However the same article also talked about proposal to use lead/acid batteries as the submerged power source. I was a bit skeptical when I read this part because while granted they will have more storage space to play with in a modified Barracuda such a decision (if true) means the Navy has assessed the other options available i.e. other advanced batteries, fuel cells, closed cycle diesels and stirling engines etc and found them wanting. I would have thought that given the time frame for this purchase they would be keeping their options open.

  10. #25
    Senior Contributor SteveDaPirate's Avatar
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    Quote Originally Posted by zraver View Post
    I have faith that what the RAN brings to the table in so far as ABCA operations go is designed to complement not duplicate a nuke boat. 12 boats will make the RAN the most powerful navy in that part of the world and them being AIP will give them a manned offensive/recon inshore ability vs China even the USN can't match. Only way you're going to find a modern AIP sub is with active sonar.

    Think seal delivery vehicle or SAS equiv on an AIP sub...
    This is a good point. I was considering Australia's acquisitions based on independent action rather than in the context of integration with ABCA.

  11. #26
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    Quote Originally Posted by SteveDaPirate View Post
    This is a good point. I was considering Australia's acquisitions based on independent action rather than in the context of integration with ABCA.
    You shouldn't. Under our last right wing government we ordered air warfare destroyers well above our requirements & Abrams tanks we probably can't deploy beyond our shores without US logistics assistance. Why would we do such a thing? it was made clear at the time that both capabilities were purchased with the intent that they be able to integrate quickly & easily into a US force of some sort. There were other reasons, most of them poor. We do this sort of stupid stuff all the time. SIGH!


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    Eric Heginbotham and Richard J. Samuels think it is a mistake to take the (French) Shortfin Barracuda and that Oz should have gone for the *** Soryu-class; https://www.foreignaffairs.com/artic...oor-substitute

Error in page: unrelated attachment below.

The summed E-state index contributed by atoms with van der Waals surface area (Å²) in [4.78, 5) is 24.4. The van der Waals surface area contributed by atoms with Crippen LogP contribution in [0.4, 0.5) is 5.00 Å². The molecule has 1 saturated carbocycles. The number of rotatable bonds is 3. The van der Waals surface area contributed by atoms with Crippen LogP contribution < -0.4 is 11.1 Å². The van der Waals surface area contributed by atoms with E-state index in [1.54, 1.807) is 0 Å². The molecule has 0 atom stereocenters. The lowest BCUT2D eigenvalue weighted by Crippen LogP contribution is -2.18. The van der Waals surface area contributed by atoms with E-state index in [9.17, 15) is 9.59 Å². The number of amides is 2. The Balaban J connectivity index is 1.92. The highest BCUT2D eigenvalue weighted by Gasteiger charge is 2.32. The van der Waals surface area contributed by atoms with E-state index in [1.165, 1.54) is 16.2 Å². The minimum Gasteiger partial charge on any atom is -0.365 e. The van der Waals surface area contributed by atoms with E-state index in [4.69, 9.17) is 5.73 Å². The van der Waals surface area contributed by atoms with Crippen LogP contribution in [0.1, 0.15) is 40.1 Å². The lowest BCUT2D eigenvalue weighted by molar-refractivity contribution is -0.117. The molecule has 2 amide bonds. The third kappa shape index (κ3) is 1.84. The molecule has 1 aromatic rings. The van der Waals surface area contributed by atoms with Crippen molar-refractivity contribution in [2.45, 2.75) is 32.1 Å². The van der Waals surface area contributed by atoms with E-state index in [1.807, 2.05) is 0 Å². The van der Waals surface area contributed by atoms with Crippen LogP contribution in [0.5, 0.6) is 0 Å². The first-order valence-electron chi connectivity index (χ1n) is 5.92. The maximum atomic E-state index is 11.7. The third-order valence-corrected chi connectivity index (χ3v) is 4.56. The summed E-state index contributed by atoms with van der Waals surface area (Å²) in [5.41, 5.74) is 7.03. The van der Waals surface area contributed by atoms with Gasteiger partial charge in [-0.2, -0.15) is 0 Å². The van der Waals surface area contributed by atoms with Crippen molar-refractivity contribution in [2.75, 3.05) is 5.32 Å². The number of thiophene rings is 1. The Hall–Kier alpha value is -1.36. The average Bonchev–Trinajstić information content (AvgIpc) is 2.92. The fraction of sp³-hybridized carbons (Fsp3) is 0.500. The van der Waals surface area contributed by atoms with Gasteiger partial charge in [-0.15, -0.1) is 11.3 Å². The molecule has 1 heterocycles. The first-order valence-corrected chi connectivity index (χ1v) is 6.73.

Don't know enough about this sort of thing to offer a view but thought it might add to the discussion.

  13. #28
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    Quote Originally Posted by snapper View Post
    Eric Heginbotham and Richard J. Samuels think it is a mistake to take the (French) Shortfin Barracuda and that Oz should have gone for the *** Soryu-class; https://www.foreignaffairs.com/artic...oor-substitute

    Don't know enough about this sort of thing to offer a view but thought it might add to the discussion.
    This ignores the freaking obvious. You want an anti-Chinese alliance? It's Japan-Taiwan-South Korea. It ain't happening. This other stuff raises eyebrows, not alarms.
    Chimo

  14. #29
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    Quote Originally Posted by Bigfella View Post
    You shouldn't. Under our last right wing government we ordered air warfare destroyers well above our requirements & Abrams tanks we probably can't deploy beyond our shores without US logistics assistance. Why would we do such a thing? it was made clear at the time that both capabilities were purchased with the intent that they be able to integrate quickly & easily into a US force of some sort. There were other reasons, most of them poor. We do this sort of stupid stuff all the time. SIGH!
    Hey! We'll sell you more C-17's so you can move those M1's around!
    "There is never enough time to do or say all the things that we would wish. The thing is to try to do as much as you can in the time that you have. Remember Scrooge, time is short, and suddenly, you're not there any more." -Ghost of Christmas Present, Scrooge

  15. #30
    Senior Contributor Bigfella's Avatar
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    Quote Originally Posted by Stitch View Post
    Hey! We'll sell you more C-17's so you can move those M1's around!
    We can move them and we can keep them supplied & fuelled...more or less...provided we don't plan to deploy anything else anywhere else while we are doing it. Sheer fucking genius!